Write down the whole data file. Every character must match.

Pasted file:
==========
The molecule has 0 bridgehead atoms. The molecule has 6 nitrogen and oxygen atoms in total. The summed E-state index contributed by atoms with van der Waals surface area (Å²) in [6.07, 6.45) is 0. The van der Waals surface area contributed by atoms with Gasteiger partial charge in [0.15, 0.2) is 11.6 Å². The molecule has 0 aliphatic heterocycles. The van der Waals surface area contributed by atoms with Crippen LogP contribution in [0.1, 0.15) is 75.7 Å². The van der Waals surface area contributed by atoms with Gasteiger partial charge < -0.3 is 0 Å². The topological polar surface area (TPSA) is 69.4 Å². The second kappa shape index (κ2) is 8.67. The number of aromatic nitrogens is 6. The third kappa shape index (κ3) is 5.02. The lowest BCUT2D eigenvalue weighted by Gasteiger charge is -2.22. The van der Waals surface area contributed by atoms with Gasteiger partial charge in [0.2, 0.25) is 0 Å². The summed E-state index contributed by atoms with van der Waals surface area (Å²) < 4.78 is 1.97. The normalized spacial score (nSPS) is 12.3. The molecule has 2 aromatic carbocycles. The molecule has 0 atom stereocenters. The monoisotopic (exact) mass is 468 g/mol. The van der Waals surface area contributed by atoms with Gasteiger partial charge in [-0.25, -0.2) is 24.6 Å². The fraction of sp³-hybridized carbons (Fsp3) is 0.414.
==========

The molecule has 0 bridgehead atoms. The molecule has 6 nitrogen and oxygen atoms in total. The summed E-state index contributed by atoms with van der Waals surface area (Å²) in [6.07, 6.45) is 0. The van der Waals surface area contributed by atoms with Gasteiger partial charge in [0.15, 0.2) is 11.6 Å². The molecule has 0 aliphatic heterocycles. The van der Waals surface area contributed by atoms with Crippen LogP contribution in [0.1, 0.15) is 75.7 Å². The van der Waals surface area contributed by atoms with Gasteiger partial charge < -0.3 is 0 Å². The topological polar surface area (TPSA) is 69.4 Å². The second kappa shape index (κ2) is 8.67. The number of aromatic nitrogens is 6. The third kappa shape index (κ3) is 5.02. The lowest BCUT2D eigenvalue weighted by Gasteiger charge is -2.22. The van der Waals surface area contributed by atoms with Gasteiger partial charge in [0.2, 0.25) is 0 Å². The summed E-state index contributed by atoms with van der Waals surface area (Å²) < 4.78 is 1.97. The normalized spacial score (nSPS) is 12.3. The molecule has 2 aromatic carbocycles. The molecule has 0 atom stereocenters. The monoisotopic (exact) mass is 468 g/mol. The van der Waals surface area contributed by atoms with Gasteiger partial charge in [-0.25, -0.2) is 24.6 Å². The fraction of sp³-hybridized carbons (Fsp3) is 0.414.